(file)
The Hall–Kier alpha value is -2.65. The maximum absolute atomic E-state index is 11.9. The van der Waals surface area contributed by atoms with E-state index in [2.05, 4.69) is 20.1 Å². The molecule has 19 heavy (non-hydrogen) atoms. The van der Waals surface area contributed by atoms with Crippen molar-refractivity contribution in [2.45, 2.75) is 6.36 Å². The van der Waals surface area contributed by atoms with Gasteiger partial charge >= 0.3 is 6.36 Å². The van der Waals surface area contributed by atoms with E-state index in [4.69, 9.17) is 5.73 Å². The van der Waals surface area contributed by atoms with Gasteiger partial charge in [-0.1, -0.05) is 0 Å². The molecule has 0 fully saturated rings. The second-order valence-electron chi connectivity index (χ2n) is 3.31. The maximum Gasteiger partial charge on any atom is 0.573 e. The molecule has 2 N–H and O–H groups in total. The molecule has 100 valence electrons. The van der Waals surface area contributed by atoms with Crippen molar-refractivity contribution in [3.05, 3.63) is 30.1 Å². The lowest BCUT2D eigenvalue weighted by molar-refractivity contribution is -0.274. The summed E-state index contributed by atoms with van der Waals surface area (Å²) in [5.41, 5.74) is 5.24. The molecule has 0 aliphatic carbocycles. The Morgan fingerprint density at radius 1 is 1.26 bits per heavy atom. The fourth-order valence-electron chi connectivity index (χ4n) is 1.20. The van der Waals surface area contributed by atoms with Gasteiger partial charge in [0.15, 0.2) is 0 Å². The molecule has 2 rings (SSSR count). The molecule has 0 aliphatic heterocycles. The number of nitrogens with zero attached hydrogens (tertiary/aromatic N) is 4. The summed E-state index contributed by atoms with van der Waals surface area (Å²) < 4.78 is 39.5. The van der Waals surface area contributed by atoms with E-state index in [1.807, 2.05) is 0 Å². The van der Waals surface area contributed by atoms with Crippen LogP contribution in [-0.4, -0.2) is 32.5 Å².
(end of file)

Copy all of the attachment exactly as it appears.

The Hall–Kier alpha value is -2.65. The maximum absolute atomic E-state index is 11.9. The van der Waals surface area contributed by atoms with E-state index in [2.05, 4.69) is 20.1 Å². The molecule has 19 heavy (non-hydrogen) atoms. The van der Waals surface area contributed by atoms with Crippen molar-refractivity contribution in [2.45, 2.75) is 6.36 Å². The van der Waals surface area contributed by atoms with Gasteiger partial charge >= 0.3 is 6.36 Å². The van der Waals surface area contributed by atoms with E-state index in [4.69, 9.17) is 5.73 Å². The van der Waals surface area contributed by atoms with Gasteiger partial charge in [-0.1, -0.05) is 0 Å². The molecule has 0 fully saturated rings. The second-order valence-electron chi connectivity index (χ2n) is 3.31. The maximum Gasteiger partial charge on any atom is 0.573 e. The molecule has 2 N–H and O–H groups in total. The molecule has 100 valence electrons. The van der Waals surface area contributed by atoms with Crippen molar-refractivity contribution in [3.05, 3.63) is 30.1 Å². The lowest BCUT2D eigenvalue weighted by molar-refractivity contribution is -0.274. The summed E-state index contributed by atoms with van der Waals surface area (Å²) in [5.41, 5.74) is 5.24. The molecule has 0 aliphatic carbocycles. The Morgan fingerprint density at radius 1 is 1.26 bits per heavy atom. The fourth-order valence-electron chi connectivity index (χ4n) is 1.20. The van der Waals surface area contributed by atoms with Gasteiger partial charge in [0.15, 0.2) is 0 Å². The molecule has 2 rings (SSSR count). The molecule has 0 aliphatic heterocycles. The number of nitrogens with zero attached hydrogens (tertiary/aromatic N) is 4. The summed E-state index contributed by atoms with van der Waals surface area (Å²) < 4.78 is 39.5. The van der Waals surface area contributed by atoms with E-state index in [1.807, 2.05) is 0 Å². The van der Waals surface area contributed by atoms with Crippen LogP contribution in [-0.4, -0.2) is 32.5 Å².